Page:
What is Diffusion? Examples of Diffusion?

Ever wonder how substances move around the body or how a metabolite gets in and out of the sound or how perfumes spray to spread the aroma around in a matter of seconds from the corner you spray it into the rest of your room. Diffusion is to be blamed.

Yes, it is the kind of transport in which dissolved substances or particles move from regions of higher concentration to lower concentration with no external energy involved since this transport does not require energy from external sources. It is also called passive transport.

Diffusion occurs when particles, gases, or dissolved substances are mobile or free to move as they spread from where they are in high concentration to the region where they are in low concentration throughout the concentration gradient. The concentration gradient is an environment in which particles are distributed in different concentrations keeping high concentration on a high concentration region on one side and low concentration on the other side in the human body.

The blood takes oxygen using the simple mode of passive transport in which oxygen moves from alveolar air spaces in which it happens to be spaces in higher concentration to the blood where it is used to be in a lower concentration. It can also be conceived as the mode of transport in which substances move from the region of abundance to the region of demand where their concentration is.

They use some carrier proteins to take in the required substance of proteins and this mode involves the facilitation of these proteins to allow these substances inside the cell through the membrane. This kind of diffusion is known as facilitated diffusion.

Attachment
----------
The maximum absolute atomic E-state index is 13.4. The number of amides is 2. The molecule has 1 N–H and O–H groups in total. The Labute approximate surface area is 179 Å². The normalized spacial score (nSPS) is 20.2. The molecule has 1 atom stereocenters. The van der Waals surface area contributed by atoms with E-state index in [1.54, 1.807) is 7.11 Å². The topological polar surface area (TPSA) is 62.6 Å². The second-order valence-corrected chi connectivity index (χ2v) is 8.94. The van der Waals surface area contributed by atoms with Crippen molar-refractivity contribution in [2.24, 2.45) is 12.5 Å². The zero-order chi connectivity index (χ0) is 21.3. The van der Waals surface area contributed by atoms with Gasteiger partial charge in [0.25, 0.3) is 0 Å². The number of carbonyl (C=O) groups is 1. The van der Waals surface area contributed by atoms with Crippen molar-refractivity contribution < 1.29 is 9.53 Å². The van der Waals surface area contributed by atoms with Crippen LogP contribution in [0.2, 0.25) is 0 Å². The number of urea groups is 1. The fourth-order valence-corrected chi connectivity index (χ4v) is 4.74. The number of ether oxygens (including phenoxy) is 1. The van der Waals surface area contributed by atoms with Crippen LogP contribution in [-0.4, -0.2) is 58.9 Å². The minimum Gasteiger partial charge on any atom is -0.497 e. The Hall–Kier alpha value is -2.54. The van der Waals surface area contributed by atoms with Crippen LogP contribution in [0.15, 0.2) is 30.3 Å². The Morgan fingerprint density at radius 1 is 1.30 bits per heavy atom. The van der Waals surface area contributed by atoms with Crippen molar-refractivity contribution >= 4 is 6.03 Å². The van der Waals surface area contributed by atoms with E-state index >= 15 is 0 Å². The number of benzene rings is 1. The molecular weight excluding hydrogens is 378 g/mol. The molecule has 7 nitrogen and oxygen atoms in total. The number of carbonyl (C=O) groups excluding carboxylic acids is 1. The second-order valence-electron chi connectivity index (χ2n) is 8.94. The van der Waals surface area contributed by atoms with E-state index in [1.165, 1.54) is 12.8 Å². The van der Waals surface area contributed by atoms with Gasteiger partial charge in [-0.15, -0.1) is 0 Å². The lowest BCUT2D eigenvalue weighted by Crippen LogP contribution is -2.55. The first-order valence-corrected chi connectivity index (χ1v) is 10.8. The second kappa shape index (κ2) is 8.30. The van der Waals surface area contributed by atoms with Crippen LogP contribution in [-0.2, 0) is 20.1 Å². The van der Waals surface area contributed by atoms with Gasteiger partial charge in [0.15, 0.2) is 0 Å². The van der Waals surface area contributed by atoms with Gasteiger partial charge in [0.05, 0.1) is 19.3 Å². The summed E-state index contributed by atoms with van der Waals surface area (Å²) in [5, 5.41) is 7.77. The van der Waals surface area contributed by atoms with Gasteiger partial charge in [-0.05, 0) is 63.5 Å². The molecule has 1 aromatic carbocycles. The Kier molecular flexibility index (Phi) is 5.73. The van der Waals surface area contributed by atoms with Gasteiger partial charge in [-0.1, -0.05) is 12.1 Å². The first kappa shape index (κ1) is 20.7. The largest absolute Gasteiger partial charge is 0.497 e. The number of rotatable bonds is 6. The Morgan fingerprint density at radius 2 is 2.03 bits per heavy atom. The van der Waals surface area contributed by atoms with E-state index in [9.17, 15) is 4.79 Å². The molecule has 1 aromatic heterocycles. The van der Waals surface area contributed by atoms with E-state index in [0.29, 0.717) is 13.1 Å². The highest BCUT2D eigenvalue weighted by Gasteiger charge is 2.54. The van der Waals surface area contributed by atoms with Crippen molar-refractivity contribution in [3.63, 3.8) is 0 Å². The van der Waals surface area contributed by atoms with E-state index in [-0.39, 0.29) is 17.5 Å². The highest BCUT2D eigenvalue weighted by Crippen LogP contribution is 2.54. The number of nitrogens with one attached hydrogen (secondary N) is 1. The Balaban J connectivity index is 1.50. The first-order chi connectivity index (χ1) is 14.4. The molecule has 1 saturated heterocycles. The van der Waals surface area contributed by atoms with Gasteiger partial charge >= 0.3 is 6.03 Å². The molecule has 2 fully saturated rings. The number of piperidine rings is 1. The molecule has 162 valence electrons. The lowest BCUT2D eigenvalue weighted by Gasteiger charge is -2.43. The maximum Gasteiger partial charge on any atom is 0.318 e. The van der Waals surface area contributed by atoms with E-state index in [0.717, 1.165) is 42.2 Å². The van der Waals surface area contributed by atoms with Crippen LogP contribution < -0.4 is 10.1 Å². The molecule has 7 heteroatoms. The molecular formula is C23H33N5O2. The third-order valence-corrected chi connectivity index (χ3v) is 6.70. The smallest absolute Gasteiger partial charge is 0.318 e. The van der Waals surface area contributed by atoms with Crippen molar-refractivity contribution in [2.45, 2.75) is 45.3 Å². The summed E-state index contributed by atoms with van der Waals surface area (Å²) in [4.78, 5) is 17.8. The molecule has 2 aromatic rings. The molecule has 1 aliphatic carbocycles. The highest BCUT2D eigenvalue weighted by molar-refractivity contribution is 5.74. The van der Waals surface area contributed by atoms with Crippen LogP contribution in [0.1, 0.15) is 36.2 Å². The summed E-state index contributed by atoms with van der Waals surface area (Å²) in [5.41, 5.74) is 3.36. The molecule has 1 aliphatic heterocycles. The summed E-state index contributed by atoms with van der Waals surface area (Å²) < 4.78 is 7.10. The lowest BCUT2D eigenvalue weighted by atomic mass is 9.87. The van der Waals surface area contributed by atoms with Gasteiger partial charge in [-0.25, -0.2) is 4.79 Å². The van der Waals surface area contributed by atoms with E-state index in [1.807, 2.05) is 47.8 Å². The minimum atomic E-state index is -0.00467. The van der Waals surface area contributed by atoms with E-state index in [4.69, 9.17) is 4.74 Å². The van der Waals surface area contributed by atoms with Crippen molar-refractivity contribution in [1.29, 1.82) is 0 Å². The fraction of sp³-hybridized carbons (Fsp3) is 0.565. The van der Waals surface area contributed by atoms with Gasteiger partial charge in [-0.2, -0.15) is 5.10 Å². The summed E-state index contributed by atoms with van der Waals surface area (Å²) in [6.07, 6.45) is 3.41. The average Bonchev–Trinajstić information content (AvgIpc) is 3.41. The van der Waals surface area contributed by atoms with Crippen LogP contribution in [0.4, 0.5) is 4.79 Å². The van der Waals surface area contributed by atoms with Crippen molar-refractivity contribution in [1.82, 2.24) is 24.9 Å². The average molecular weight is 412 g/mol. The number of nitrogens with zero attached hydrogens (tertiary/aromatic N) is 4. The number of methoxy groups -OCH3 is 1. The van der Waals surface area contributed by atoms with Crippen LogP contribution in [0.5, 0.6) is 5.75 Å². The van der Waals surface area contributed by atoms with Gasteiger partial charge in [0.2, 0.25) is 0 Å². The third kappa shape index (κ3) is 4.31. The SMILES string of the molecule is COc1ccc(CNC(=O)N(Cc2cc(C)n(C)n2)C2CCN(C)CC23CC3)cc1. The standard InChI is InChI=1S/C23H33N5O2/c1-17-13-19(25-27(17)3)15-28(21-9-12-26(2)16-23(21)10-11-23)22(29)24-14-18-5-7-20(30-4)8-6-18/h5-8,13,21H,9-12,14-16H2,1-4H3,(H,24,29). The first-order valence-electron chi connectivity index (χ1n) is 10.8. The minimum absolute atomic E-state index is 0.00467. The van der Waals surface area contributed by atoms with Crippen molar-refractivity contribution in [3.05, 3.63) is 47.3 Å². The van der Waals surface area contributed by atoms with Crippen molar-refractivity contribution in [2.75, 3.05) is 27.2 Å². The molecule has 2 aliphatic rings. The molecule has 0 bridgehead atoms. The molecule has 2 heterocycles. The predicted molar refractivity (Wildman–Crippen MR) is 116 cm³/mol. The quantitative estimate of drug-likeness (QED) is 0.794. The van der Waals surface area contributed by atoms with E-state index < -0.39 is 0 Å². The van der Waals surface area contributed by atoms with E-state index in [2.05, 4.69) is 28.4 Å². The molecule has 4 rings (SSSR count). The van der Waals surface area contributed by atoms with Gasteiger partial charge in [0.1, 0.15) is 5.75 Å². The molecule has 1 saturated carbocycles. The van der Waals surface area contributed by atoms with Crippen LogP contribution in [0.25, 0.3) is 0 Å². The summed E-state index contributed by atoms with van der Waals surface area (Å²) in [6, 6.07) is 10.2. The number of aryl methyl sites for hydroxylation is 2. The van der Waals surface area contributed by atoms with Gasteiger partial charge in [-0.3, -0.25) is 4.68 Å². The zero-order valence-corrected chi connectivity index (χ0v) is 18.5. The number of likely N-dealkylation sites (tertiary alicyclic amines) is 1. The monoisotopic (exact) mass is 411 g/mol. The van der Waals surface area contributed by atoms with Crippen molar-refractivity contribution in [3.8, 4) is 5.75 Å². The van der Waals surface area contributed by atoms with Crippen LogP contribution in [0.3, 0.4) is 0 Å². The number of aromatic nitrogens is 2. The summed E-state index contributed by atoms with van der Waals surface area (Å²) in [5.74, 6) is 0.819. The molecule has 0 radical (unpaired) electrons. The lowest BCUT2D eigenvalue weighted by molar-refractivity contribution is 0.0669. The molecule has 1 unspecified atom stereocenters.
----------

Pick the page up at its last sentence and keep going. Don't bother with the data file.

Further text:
An important example is that the blood oxygen binds with red blood cells in the bloodstream through facilitated diffusion which gives us oxygenated blood. Liquids and gases undergo diffusion as the molecules are equipped to move aimlessly.

Some examples of diffusion are as follows:

Perfume is sprinkled in one part of a room, yet shortly it diffuses so that you can sense it everywhere.

A drop of food colorant diffuses throughout the water in a glass so that the entire glass will be shaded.

If you drop a sugar cube in water, the sugar will dissolve and evenly sweeten the water without having to mix it.

A tea bag dipped in a cup of hot water will diffuse into the water and transform its color.

Different Types of Diffusion

Diffusion is widely utilized in different fields such as biology, physics, chemistry, etc. Diffusion can be categorized into two main types:

Simple diffusion

Facilitated diffusion

Simple diffusion

It is a kind of process in which the substance moves through a semipermeable membrane or in a solution without any aid from transport proteins.  For example, bacteria distribute small nutrients, water, and oxygen into the cytoplasm through simple diffusion.

Facilitated diffusion

Facilitated diffusion is a kind of passive movement of molecules across the cell membrane from the region of higher concentration to the region of lower concentration utilizing a carrier molecule.

What are the Main Factors Affecting Diffusion?

There are a few factors that influence the process of diffusion, which separately and all alter the rate and extent of diffusion.

These factors include:


Area of Interaction

Size of the Particle

The steepness of the concentration gradient


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